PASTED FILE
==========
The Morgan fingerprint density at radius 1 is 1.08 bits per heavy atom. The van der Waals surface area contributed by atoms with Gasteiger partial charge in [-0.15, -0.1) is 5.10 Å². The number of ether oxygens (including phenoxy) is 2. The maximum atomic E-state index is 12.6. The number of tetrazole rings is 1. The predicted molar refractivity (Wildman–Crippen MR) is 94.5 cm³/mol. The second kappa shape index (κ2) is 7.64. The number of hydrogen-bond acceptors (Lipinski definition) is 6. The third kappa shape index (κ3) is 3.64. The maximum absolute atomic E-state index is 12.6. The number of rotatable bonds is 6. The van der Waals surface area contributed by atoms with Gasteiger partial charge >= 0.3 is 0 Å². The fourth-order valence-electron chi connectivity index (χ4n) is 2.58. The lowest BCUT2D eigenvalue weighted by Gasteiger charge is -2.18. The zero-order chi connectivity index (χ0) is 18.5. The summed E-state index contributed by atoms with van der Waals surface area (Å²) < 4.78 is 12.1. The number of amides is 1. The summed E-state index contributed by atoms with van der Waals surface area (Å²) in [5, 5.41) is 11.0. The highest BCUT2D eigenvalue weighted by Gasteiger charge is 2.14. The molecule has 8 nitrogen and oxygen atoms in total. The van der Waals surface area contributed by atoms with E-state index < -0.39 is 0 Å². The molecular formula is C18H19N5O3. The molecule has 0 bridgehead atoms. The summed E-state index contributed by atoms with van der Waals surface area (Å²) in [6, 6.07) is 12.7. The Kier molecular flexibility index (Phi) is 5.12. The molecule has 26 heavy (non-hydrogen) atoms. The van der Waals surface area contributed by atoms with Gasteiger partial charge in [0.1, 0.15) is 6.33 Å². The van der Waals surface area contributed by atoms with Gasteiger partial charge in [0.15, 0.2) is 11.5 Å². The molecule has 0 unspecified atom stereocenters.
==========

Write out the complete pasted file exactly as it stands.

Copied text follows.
The Morgan fingerprint density at radius 1 is 1.08 bits per heavy atom. The van der Waals surface area contributed by atoms with Gasteiger partial charge in [-0.15, -0.1) is 5.10 Å². The number of ether oxygens (including phenoxy) is 2. The maximum atomic E-state index is 12.6. The number of tetrazole rings is 1. The predicted molar refractivity (Wildman–Crippen MR) is 94.5 cm³/mol. The second kappa shape index (κ2) is 7.64. The number of hydrogen-bond acceptors (Lipinski definition) is 6. The third kappa shape index (κ3) is 3.64. The maximum absolute atomic E-state index is 12.6. The number of rotatable bonds is 6. The van der Waals surface area contributed by atoms with Gasteiger partial charge >= 0.3 is 0 Å². The fourth-order valence-electron chi connectivity index (χ4n) is 2.58. The lowest BCUT2D eigenvalue weighted by Gasteiger charge is -2.18. The zero-order chi connectivity index (χ0) is 18.5. The summed E-state index contributed by atoms with van der Waals surface area (Å²) < 4.78 is 12.1. The number of amides is 1. The summed E-state index contributed by atoms with van der Waals surface area (Å²) in [5, 5.41) is 11.0. The highest BCUT2D eigenvalue weighted by Gasteiger charge is 2.14. The molecule has 8 nitrogen and oxygen atoms in total. The van der Waals surface area contributed by atoms with E-state index < -0.39 is 0 Å². The molecular formula is C18H19N5O3. The molecule has 0 bridgehead atoms. The summed E-state index contributed by atoms with van der Waals surface area (Å²) in [6, 6.07) is 12.7. The Kier molecular flexibility index (Phi) is 5.12. The molecule has 26 heavy (non-hydrogen) atoms. The van der Waals surface area contributed by atoms with Gasteiger partial charge in [0.1, 0.15) is 6.33 Å². The van der Waals surface area contributed by atoms with Gasteiger partial charge in [0.15, 0.2) is 11.5 Å². The molecule has 0 unspecified atom stereocenters.